by Wolf Richter, Wolf Street:
China Containerized Freight Index remains near record low.
Hanjin Shipping Co. filed for the equivalent of bankruptcy protection in South Korea on August 31 and over the past two weeks in the US and dozens of other countries. Some of its ships are still idling at sea, trying to out-wait the uncertainty, and being seized by creditors. Some have made it to port and are being unloaded. Others have already been sold at fire-sale prices.
When US Bankruptcy Judge John Sherwood asked Hanjin lawyer Ilana Volkov if the carrier was liquidating, she said: “There is no clear visibility yet on what will happen with this business.”
The seventh largest container carrier in the world is not the only carrier in financial trouble. Another huge Korean carrier, HMM, was restructured and bailed out earlier this year, with creditors, including the Korean taxpayer, taking a big hit. The state-owned Korean Development Bank is now its largest shareholder.
Whatever the company-specific reasons, the entire industry has been caught up in a collapse of the rates they charge to transport containers across the seas. This started in early 2015, as a result of a shipbuilding boom of historic proportions, fueled by cheap money, endless liquidity, yield-desperate investors, and over-optimistic projections of demand. It created a vast oversupply of container ships that will continue to get worse through 2017 as a slew of new ships, ordered years ago, are being delivered.
It coincided with lackluster demand for shipping goods, particularly a decline of exports from China (-1.8% in 2015) and South Korea (-5.1% in 2015).
Having acquired these ships with borrowed money, carriers are now weighed down by enormous amounts of debt, and when cash flow curdled, the math, which had been iffy before, no longer worked at all, turning some of these carriers into zombies.
But since Hanjin’s collapse, the meme has started to circulate that container shipping rates would soar, that Hanjin’s ships would be sidelined during peak shipping season and that shippers would have to scramble to find other carriers to transport their containers, and those carriers would jack up rates and get away with it.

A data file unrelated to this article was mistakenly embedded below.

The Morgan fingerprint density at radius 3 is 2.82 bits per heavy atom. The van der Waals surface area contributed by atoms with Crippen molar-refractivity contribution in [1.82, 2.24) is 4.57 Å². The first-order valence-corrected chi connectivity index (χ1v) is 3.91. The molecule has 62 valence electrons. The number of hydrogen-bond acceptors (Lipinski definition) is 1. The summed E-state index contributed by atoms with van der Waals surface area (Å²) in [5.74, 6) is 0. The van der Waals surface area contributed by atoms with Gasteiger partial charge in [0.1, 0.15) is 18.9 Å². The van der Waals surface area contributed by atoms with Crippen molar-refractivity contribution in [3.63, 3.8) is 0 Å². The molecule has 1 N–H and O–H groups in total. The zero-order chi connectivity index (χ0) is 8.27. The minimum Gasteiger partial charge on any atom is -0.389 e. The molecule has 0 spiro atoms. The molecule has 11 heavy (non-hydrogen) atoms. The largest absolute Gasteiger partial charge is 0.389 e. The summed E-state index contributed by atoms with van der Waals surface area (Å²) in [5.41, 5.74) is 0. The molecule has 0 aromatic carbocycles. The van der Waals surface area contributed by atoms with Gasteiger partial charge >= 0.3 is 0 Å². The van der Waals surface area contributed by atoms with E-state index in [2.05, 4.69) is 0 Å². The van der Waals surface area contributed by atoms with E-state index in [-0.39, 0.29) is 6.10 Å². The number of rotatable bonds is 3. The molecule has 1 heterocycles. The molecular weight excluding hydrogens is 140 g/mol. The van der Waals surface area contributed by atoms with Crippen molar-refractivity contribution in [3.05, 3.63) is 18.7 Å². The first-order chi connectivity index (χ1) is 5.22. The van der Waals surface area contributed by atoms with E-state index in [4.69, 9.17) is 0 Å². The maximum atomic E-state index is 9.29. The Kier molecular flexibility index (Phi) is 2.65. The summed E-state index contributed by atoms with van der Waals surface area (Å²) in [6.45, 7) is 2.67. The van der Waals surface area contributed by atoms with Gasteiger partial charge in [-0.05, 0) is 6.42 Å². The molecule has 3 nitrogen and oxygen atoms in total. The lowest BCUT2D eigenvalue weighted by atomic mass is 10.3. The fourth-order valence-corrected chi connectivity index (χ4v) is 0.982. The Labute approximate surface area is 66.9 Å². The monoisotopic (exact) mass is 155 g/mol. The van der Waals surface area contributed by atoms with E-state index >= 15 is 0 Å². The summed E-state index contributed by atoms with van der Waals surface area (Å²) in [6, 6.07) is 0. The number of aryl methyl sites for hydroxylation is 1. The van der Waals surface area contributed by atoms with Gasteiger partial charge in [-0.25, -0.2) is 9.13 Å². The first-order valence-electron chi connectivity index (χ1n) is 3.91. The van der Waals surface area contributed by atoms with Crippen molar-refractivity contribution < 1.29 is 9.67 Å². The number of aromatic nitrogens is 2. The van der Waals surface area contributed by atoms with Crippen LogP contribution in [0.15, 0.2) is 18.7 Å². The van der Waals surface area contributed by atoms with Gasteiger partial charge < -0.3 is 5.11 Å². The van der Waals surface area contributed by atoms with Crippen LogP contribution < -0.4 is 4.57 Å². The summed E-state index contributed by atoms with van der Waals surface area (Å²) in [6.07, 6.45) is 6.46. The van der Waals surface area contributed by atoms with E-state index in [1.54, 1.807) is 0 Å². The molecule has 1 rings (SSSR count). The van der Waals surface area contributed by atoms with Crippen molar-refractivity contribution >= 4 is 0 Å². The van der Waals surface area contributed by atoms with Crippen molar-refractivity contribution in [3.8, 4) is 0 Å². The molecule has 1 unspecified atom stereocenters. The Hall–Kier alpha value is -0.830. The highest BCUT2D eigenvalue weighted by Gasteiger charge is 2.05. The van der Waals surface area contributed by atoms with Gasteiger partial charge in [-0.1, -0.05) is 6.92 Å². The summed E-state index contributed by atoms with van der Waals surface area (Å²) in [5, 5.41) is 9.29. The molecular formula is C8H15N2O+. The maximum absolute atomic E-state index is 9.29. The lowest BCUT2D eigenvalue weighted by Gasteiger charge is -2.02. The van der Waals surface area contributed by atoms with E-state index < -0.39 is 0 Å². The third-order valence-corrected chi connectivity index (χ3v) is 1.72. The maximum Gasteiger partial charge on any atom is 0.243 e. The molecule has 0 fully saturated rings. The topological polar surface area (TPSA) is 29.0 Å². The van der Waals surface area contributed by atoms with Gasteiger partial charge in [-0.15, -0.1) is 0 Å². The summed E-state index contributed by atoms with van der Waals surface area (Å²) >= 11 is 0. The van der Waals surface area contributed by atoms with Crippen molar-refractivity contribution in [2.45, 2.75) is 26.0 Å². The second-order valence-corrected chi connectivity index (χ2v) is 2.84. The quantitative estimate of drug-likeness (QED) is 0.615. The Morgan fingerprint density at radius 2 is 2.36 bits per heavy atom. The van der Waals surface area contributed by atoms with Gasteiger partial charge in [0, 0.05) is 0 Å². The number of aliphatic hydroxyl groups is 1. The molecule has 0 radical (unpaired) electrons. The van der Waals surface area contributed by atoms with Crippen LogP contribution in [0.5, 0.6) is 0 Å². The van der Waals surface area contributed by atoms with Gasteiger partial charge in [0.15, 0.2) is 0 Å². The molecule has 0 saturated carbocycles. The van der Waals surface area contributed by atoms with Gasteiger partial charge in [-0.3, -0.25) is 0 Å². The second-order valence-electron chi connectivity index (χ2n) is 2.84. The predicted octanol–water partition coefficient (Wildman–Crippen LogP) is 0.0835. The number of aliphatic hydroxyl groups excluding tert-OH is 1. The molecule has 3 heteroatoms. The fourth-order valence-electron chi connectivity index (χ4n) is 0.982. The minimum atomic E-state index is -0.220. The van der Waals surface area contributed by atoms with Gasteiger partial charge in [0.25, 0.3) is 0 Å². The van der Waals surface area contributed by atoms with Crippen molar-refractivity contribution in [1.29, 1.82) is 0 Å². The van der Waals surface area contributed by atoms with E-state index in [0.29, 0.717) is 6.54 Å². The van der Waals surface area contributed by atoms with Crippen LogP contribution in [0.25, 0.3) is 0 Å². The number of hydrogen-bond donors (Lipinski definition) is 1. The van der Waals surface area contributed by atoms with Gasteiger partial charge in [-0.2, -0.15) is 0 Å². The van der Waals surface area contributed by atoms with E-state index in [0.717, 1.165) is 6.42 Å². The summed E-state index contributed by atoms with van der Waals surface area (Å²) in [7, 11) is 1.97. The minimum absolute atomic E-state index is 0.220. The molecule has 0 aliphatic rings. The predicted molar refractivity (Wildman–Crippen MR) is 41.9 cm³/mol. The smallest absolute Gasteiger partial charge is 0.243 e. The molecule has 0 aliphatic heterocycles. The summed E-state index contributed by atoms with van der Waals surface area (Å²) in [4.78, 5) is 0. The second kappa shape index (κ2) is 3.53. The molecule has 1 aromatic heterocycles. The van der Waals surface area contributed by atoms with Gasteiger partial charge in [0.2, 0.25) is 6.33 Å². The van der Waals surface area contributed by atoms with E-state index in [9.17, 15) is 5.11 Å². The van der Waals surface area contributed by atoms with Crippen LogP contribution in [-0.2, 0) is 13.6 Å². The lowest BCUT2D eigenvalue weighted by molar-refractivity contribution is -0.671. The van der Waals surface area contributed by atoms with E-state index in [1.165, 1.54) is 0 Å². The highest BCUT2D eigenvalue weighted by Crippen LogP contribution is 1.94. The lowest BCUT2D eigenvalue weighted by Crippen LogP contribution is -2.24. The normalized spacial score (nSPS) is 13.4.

That optimism may have been largely based on wishful thinking.
The Shanghai Containerized Freight Index (SCFI), which tracks only spot-market rates (not contractual rates) of shipping containers from Shanghai to 15 destinations around the world, had started plunging in February 2015. Carriers, desperate to get loads together, were accepting rates far below cost. Last March, there finally were rumors that some carriers quoted rates of “zero.”
At the time, we warned of Hanjin’s impending bailout or bankruptcy and, as I wrote, “the awkward side effect of stranded cargo.” The SCFI, which is very volatile, hit 415, down 62% from February 2015! But the “zero” rate rumors marked the low point of the rates.
In April, the SCFI began to zigzag higher, reaching a still unsustainably low 750 at the end of June, up 80% from the March low, before it plunged, jumped, dropped, and jumped again in its volatile spot-prices manner.
The chart of the SCFI shows this volatility. But during the first two complete reporting weeks since the Hanjin collapse, circled in black, the index has barely budged and is now at 794. It remains 28% lower than it had been in February 2015:
During the week, spot rates from Shanghai to the US West Coast dropped by $7 to $1,749 per TEU (20-foot equivalent unit container). Spot rates remained flat to the US East Coast and dropped to several other destinations, including an 8% plunge to South America. Rates increased significantly to the Mediterranean and South Africa. Rates to Europe edged up $23 to $966/TEU. This is where the action has been. After bottoming out in March at a catastrophically low $211/TEU, rates to Europe have since soared 357%, most of it over the spring and summer, before the Hanjin collapse.
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